Jessica Tillipman | Senior Editor
Jessica Tillipman is a senior editor of the FCPA Blog.
She’s the Assistant Dean for Field Placement and Professorial Lecturer in Law at The George Washington University Law School. In addition to managing the law school’s large externship program, she teaches a Government Contracts Anti-Corruption & Compliance Seminar that focuses on anti-corruption, ethics and compliance issues in government procurement. She also advises companies on anti-corruption compliance issues.
Prior to joining GW Law, Dean Tillipman was an associate in Jenner & Block’s Washington, DC office, where she was member of the firm’s Government Contracts and White Collar Criminal Defense and Counseling practice groups. She joined Jenner & Block after serving as a law clerk to the Honorable Lawrence S. Margolis of the U.S. Court of Federal Claims.
Dean Tillipman is a Senior Editor of the “The FCPA Blog” — a leading Foreign Corrupt Practices Act resource on the internet. She has also published articles on various government contracts and white collar topics, including the Foreign Corrupt Practices Act, suspension and debarment, and government ethics in The George Washington University International Law Review, Fordham Law Review Res Gestae, the Public Contract Law Journal, Public Procurement Law Review, and Thomson Reuter’s Briefing Papers.
Her legal commentary has been featured in numerous international media outlets, including CNN, ESPN, The Washington Post, Slate, Buzzfeed, and the Associated French Press.
Dean Tillipman graduated cum laude from Miami University in Oxford, OH and obtained her JD, with honors, from George Washington University Law School.
Image courtesy of GW LawYesterday, my FCPA Blog colleague, Dick Cassin, posted Memo to law schools: The world needs compliance officers, in which he implored law schools to train J.D. candidates in compliance. He also noted that while a few schools teach the FCPA and white collar courses, compliance is not taught in law schools.
While the beleaguered Washington Metropolitan Transit Authority (“WMATA”) is often the subject of negative press about its service issues and mismanagement, the organization faced a new type of headline last week. On August 20th, the U.S. Attorney’s Office for the District of Columbia announced a $4.2 million settlement with Metro to resolve several alleged procurement law violations.
As readers of the FCPA Blog know, the Dodd-Frank Act in 2010 created whistleblower bounty programs in both the Securities and Exchange Commission (SEC) and the Commodity Futures Trading Commission (CFTC).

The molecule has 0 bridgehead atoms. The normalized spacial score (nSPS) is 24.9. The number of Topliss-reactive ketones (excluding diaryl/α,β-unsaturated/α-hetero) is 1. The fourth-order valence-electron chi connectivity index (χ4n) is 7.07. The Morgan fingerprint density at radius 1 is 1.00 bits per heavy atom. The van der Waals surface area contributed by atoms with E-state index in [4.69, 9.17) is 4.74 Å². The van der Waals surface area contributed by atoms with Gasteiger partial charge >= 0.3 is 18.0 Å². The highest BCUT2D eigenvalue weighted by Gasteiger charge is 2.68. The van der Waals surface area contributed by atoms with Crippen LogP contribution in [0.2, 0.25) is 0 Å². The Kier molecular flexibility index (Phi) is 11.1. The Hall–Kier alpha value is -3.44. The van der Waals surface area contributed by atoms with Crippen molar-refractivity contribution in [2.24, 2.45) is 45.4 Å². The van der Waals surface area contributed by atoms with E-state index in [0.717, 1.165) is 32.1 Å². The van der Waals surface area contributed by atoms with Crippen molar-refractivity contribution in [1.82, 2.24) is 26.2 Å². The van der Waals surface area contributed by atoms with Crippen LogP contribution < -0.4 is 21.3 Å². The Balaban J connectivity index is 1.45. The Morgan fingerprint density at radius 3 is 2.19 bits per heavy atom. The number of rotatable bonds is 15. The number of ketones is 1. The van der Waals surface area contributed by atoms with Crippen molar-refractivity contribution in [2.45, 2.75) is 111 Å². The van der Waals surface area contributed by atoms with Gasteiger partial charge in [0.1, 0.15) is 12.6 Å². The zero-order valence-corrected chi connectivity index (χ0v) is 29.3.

On January 22, the ABA will host a panel discussion with the directors of three federal whistleblower programs: the SEC, CFTC and IRS. The program will provide an overview of the whistleblower programs and address hypothetical ethical situations often faced by whistleblowers and their attorneys.
On December 27, the Washington Post reported that the Small Business Administration (“SBA”) had proposed MicroTechnologies LLC (“MicroTech”) for debarment (as well as MicroTech’s CEO and founder, Anthony Jimenez). The SBA is alleging that, among other things, MicroTech and Jimenez submitted “false and misleading statements” in connection with the company’s application to the SBA’s 8(a) Program.
Mark Pieth, Professor of Criminal Law at Basel University, Chairman of the OECD Working Group on Bribery in International Business TransactionsOn December 4, 2013, The George Washington University Law School will host a tribute to Mark Pieth for his 25 years serving as Chairman of the OECD Working Group on Bribery in International Business Transactions.
As readers of the FCPA Blog know, the U.S. federal government has traditionally cross-debarred contractors across the federal government — once a contractor is debarred by one agency, that contractor is automatically debarred by all. Similarly, since 2010, the Multilateral Development Banks (MDBs) have had a cross-debarment agreement in place, providing for the mutual enforcement of debarment decisions with respect to the four harmonized sanctionable practices, i.e. corruption, fraud, coercion, and collusion.
When I first read the headline last summer, I thought the article was written by “The Onion.” Titled Marion Barry lectures on ethics during chaotic Council session, it described a mind-blowing D.C. Council session during which Barry expressed anger over recent ethics scandals involving D.C. councilmembers.